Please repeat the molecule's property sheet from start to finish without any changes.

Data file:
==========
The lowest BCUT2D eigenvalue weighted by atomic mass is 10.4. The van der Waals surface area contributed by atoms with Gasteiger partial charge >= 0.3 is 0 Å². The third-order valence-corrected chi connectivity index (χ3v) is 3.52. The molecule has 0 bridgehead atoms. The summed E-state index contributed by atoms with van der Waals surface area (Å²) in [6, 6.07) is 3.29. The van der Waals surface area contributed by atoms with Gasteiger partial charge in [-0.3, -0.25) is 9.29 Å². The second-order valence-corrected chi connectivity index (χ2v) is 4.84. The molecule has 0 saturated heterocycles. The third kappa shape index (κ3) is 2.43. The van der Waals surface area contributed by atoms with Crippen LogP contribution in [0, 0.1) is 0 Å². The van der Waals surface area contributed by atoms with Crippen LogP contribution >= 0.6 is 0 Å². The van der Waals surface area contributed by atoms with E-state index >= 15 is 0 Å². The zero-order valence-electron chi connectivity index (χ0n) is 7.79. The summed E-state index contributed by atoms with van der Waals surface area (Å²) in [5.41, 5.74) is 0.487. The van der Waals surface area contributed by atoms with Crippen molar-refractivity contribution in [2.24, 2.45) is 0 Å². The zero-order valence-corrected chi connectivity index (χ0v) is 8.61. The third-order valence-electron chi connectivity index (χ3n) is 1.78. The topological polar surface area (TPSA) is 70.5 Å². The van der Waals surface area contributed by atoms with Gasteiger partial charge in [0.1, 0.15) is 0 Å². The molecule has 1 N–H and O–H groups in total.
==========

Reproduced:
The lowest BCUT2D eigenvalue weighted by atomic mass is 10.4. The van der Waals surface area contributed by atoms with Gasteiger partial charge >= 0.3 is 0 Å². The third-order valence-corrected chi connectivity index (χ3v) is 3.52. The molecule has 0 bridgehead atoms. The summed E-state index contributed by atoms with van der Waals surface area (Å²) in [6, 6.07) is 3.29. The van der Waals surface area contributed by atoms with Gasteiger partial charge in [-0.3, -0.25) is 9.29 Å². The second-order valence-corrected chi connectivity index (χ2v) is 4.84. The molecule has 0 saturated heterocycles. The third kappa shape index (κ3) is 2.43. The van der Waals surface area contributed by atoms with Crippen LogP contribution in [0, 0.1) is 0 Å². The van der Waals surface area contributed by atoms with Crippen LogP contribution >= 0.6 is 0 Å². The van der Waals surface area contributed by atoms with E-state index >= 15 is 0 Å². The zero-order valence-electron chi connectivity index (χ0n) is 7.79. The summed E-state index contributed by atoms with van der Waals surface area (Å²) in [5.41, 5.74) is 0.487. The van der Waals surface area contributed by atoms with Crippen molar-refractivity contribution in [2.24, 2.45) is 0 Å². The zero-order valence-corrected chi connectivity index (χ0v) is 8.61. The third-order valence-electron chi connectivity index (χ3n) is 1.78. The topological polar surface area (TPSA) is 70.5 Å². The van der Waals surface area contributed by atoms with Gasteiger partial charge in [0.1, 0.15) is 0 Å². The molecule has 1 N–H and O–H groups in total.